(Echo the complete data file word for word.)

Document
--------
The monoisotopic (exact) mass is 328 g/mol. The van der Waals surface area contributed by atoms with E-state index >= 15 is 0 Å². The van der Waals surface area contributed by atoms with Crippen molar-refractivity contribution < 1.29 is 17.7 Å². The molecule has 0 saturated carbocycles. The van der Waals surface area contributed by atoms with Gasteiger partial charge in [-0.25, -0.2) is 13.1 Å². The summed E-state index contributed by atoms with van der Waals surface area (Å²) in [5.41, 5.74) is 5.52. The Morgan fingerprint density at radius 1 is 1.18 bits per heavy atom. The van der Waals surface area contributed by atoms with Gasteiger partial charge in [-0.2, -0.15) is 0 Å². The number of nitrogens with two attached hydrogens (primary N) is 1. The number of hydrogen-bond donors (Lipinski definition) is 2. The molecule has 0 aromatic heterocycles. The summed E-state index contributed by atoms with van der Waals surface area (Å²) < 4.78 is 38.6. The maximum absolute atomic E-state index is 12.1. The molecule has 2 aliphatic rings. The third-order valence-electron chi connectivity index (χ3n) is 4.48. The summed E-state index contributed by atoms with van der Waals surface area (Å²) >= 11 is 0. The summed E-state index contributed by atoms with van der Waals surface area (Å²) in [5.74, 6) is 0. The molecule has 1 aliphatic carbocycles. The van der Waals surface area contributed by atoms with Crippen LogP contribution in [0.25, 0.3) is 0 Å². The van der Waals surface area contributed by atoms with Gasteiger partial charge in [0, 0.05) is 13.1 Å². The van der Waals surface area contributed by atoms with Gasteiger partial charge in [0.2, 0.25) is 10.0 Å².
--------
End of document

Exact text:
The monoisotopic (exact) mass is 328 g/mol. The van der Waals surface area contributed by atoms with E-state index >= 15 is 0 Å². The van der Waals surface area contributed by atoms with Crippen molar-refractivity contribution < 1.29 is 17.7 Å². The molecule has 0 saturated carbocycles. The van der Waals surface area contributed by atoms with Gasteiger partial charge in [-0.25, -0.2) is 13.1 Å². The summed E-state index contributed by atoms with van der Waals surface area (Å²) in [5.41, 5.74) is 5.52. The Morgan fingerprint density at radius 1 is 1.18 bits per heavy atom. The van der Waals surface area contributed by atoms with Gasteiger partial charge in [-0.2, -0.15) is 0 Å². The number of nitrogens with two attached hydrogens (primary N) is 1. The number of hydrogen-bond donors (Lipinski definition) is 2. The molecule has 0 aromatic heterocycles. The summed E-state index contributed by atoms with van der Waals surface area (Å²) < 4.78 is 38.6. The maximum absolute atomic E-state index is 12.1. The molecule has 2 aliphatic rings. The third-order valence-electron chi connectivity index (χ3n) is 4.48. The summed E-state index contributed by atoms with van der Waals surface area (Å²) >= 11 is 0. The summed E-state index contributed by atoms with van der Waals surface area (Å²) in [5.74, 6) is 0. The molecule has 1 aliphatic carbocycles. The van der Waals surface area contributed by atoms with Crippen LogP contribution in [0.25, 0.3) is 0 Å². The van der Waals surface area contributed by atoms with Gasteiger partial charge in [0, 0.05) is 13.1 Å². The van der Waals surface area contributed by atoms with Gasteiger partial charge in [0.2, 0.25) is 10.0 Å².